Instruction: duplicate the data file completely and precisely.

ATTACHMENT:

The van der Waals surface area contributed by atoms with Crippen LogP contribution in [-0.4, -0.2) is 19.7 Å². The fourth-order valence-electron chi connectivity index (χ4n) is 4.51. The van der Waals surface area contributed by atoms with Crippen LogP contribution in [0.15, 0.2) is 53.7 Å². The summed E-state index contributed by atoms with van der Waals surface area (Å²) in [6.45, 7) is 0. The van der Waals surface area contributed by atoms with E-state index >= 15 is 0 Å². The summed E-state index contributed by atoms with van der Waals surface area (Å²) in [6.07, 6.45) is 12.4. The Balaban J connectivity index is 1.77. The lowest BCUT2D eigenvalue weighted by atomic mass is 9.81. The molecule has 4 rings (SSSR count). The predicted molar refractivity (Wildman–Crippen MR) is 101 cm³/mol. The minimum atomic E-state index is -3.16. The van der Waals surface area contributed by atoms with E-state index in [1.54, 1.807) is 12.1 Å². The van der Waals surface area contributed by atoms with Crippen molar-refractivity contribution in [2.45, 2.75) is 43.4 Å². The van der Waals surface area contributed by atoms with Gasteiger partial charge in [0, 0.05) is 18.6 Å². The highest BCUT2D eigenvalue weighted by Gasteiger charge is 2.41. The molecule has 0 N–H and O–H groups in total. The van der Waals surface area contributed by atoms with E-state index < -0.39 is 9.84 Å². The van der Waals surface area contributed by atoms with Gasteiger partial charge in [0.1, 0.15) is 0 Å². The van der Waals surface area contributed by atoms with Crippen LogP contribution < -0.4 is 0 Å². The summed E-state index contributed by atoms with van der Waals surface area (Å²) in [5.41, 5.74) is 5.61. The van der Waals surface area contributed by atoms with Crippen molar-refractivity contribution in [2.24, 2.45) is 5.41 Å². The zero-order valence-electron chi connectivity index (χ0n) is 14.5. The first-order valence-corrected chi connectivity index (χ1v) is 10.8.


The van der Waals surface area contributed by atoms with Crippen LogP contribution in [-0.4, -0.2) is 19.7 Å². The fourth-order valence-electron chi connectivity index (χ4n) is 4.51. The van der Waals surface area contributed by atoms with Crippen LogP contribution in [0.15, 0.2) is 53.7 Å². The summed E-state index contributed by atoms with van der Waals surface area (Å²) in [6.45, 7) is 0. The van der Waals surface area contributed by atoms with E-state index >= 15 is 0 Å². The summed E-state index contributed by atoms with van der Waals surface area (Å²) in [6.07, 6.45) is 12.4. The Balaban J connectivity index is 1.77. The lowest BCUT2D eigenvalue weighted by atomic mass is 9.81. The molecule has 4 rings (SSSR count). The predicted molar refractivity (Wildman–Crippen MR) is 101 cm³/mol. The minimum atomic E-state index is -3.16. The van der Waals surface area contributed by atoms with E-state index in [1.54, 1.807) is 12.1 Å². The van der Waals surface area contributed by atoms with Crippen molar-refractivity contribution in [2.45, 2.75) is 43.4 Å². The van der Waals surface area contributed by atoms with Gasteiger partial charge in [0, 0.05) is 18.6 Å². The highest BCUT2D eigenvalue weighted by Gasteiger charge is 2.41. The molecule has 0 N–H and O–H groups in total. The van der Waals surface area contributed by atoms with E-state index < -0.39 is 9.84 Å². The van der Waals surface area contributed by atoms with Gasteiger partial charge in [0.1, 0.15) is 0 Å². The van der Waals surface area contributed by atoms with Crippen LogP contribution < -0.4 is 0 Å². The summed E-state index contributed by atoms with van der Waals surface area (Å²) in [5.41, 5.74) is 5.61. The van der Waals surface area contributed by atoms with Crippen molar-refractivity contribution in [2.24, 2.45) is 5.41 Å². The zero-order valence-electron chi connectivity index (χ0n) is 14.5. The first-order valence-corrected chi connectivity index (χ1v) is 10.8.